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Cubs Honor Ron Santo, Then Defeat Nationals 4-2

The hearts of all Cubs fans and everyone in the Cubs family were with Ron Santo on Wednesday evening, as a statue in his memory was dedicated in front of hundreds of fans who forced Sheffield Avenue to be closed during a pregame ceremony. (Honestly, it would have been better to have the ceremony inside the ballpark, so more people could have seen it.) About half of the team traipsed across the outfield grass to sit in on the ceremony wearing the "PASS10N" shirts designed in Ron's memory.

The statue is perfect; it captures Ron's spirit and passion for the game. And in honor of the dedication, the Cubs played a nearly-perfect game, defeating the Nationals 4-2, and, as Ron might have done, smacked some home runs in doing so.

Reed Johnson (who tied a career high with four hits), Geovany Soto and Alfonso Soriano all homered, and Soriano drove in the fourth run of the game with a pop fly double to right field in the fourth inning. Soriano, in hitting his 20th home run of the season, accomplished two things:

  • He is the third active player (David Ortiz and Albert Pujols are the others) to hit 20 or more home runs in 10 consecutive seasons
  • He is the third player (Hack Wilson and Andre Dawson are the others) to hit 20 or more home runs in their first five years as a Cub

So there's that, then. Soriano is on one of his hot streaks; he's hit six home runs and driven in 14 runs in his last 16 games. It may not mean much, but perhaps there's some value left in that contract.

Otherwise, the Cubs got yet another decent pitching performance out of Rodrigo Lopez -- 5.2 innings with just one earned run. I keep hoping that some scout will be watching him and take him for some desperate contending team and give the Cubs back a better prospect than they traded away for him. A pipedream, I suppose. The unearned run off Lopez scored when Starlin Castro made his first error in a month on an ill-considered cross-body throw trying to get a force play at second base to end the first inning. Instead, the ball went all the way toward the right field bullpen and a run scored. Mike Morse was the hitter -- he's not fast; Castro needs to learn these situations. He could easily have retired Morse at first base.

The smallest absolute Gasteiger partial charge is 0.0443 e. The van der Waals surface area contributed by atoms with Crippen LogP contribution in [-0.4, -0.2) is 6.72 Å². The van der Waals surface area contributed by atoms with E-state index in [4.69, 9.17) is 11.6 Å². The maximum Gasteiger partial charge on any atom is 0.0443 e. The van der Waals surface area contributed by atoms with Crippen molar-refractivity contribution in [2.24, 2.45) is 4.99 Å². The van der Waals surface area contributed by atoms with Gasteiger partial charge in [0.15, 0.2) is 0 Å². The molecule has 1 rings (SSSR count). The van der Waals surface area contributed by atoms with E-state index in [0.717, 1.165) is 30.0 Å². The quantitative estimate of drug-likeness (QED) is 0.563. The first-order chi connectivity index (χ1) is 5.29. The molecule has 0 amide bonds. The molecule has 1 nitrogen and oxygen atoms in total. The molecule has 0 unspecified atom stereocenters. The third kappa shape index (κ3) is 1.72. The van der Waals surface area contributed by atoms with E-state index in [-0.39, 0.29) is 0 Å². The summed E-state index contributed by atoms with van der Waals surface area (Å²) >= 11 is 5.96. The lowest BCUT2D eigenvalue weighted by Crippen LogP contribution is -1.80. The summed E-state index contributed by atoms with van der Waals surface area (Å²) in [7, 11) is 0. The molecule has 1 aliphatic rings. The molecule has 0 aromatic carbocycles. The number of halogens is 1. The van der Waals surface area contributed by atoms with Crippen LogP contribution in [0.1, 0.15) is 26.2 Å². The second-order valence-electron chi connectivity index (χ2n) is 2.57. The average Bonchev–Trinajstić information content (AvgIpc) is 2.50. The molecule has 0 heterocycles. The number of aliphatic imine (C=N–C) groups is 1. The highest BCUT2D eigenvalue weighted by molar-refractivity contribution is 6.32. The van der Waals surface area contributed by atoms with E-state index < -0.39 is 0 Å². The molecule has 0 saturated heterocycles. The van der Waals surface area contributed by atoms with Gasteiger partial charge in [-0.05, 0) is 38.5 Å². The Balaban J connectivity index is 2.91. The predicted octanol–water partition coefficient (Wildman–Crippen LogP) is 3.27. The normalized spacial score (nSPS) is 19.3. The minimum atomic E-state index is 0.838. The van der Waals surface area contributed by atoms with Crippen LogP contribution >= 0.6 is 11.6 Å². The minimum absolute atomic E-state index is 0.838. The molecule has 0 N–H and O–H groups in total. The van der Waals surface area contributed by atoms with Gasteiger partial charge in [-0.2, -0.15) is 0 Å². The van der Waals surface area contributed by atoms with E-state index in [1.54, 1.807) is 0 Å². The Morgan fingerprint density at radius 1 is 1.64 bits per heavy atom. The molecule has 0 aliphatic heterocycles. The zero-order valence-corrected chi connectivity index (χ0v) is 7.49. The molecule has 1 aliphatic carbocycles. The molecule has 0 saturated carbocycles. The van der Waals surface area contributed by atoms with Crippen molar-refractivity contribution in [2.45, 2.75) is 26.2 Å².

Castro tried then to get a hustle double on a clean single to left field to lead off the bottom of the first; he actually made it but then his hand came off second base and he was tagged out. A hustle play like that can be forgiven since the team won, but if you're going to do that, you should make sure you stay on the base. Castro thus extended his hitting streak to 11 before striking out three times the rest of the day.

Props to the bullpen (Jeff Samardzija, Sean Marshall and Carlos Marmol) for 3.1 shutout innings. Marmol posted his 25th save, striking out the side to end it.

And has there ever been a Cub with the peculiar skillset that Tony Campana has? Campana went in to pinch-run for Soriano after he walked in the eighth inning. Twice he easily made it back to first base on Nationals pitchouts, and then was halfway to second base before Henry Rodriguez could even deliver a pitch, stealing it with no throw. As I've said before, if Campana could learn some plate discipline, he could be a useful bench player, because any time he gets on first base, there's a chance he could wind up on second.

Curiosity about Soriano: Wednesday night was his 1567th major league game. It's only the 42nd time he has both homered and drawn an unintentional walk in the same game.

Wins are nice. Ron Santo would have appreciated this game. The statue is a great honor; winning would be the thing Ron would want more than anything. Let's hope the Cubs take the series Thursday afternoon in his honor. Today's game preview will post at 11:30 a.m. CDT.